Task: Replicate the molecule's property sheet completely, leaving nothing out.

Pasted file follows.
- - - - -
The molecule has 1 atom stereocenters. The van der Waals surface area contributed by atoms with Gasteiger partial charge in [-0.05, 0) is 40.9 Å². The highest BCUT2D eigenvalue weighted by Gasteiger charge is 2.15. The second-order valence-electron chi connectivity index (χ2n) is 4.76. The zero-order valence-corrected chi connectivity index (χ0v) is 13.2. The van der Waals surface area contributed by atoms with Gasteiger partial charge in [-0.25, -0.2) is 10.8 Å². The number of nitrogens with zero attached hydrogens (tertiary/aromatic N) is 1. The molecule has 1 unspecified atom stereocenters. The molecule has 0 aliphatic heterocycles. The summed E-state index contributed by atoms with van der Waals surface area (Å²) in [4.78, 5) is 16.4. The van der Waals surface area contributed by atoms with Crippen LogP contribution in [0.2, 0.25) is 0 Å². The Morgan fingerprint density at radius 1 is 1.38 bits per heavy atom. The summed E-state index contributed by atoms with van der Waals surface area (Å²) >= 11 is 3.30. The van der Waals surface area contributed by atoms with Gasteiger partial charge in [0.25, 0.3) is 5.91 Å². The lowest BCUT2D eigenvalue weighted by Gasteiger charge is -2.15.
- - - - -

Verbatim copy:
The molecule has 1 atom stereocenters. The van der Waals surface area contributed by atoms with Gasteiger partial charge in [-0.05, 0) is 40.9 Å². The highest BCUT2D eigenvalue weighted by Gasteiger charge is 2.15. The second-order valence-electron chi connectivity index (χ2n) is 4.76. The zero-order valence-corrected chi connectivity index (χ0v) is 13.2. The van der Waals surface area contributed by atoms with Gasteiger partial charge in [-0.25, -0.2) is 10.8 Å². The number of nitrogens with zero attached hydrogens (tertiary/aromatic N) is 1. The molecule has 1 unspecified atom stereocenters. The molecule has 0 aliphatic heterocycles. The summed E-state index contributed by atoms with van der Waals surface area (Å²) in [4.78, 5) is 16.4. The van der Waals surface area contributed by atoms with Crippen LogP contribution in [0.2, 0.25) is 0 Å². The Morgan fingerprint density at radius 1 is 1.38 bits per heavy atom. The summed E-state index contributed by atoms with van der Waals surface area (Å²) >= 11 is 3.30. The van der Waals surface area contributed by atoms with Gasteiger partial charge in [0.25, 0.3) is 5.91 Å². The lowest BCUT2D eigenvalue weighted by Gasteiger charge is -2.15.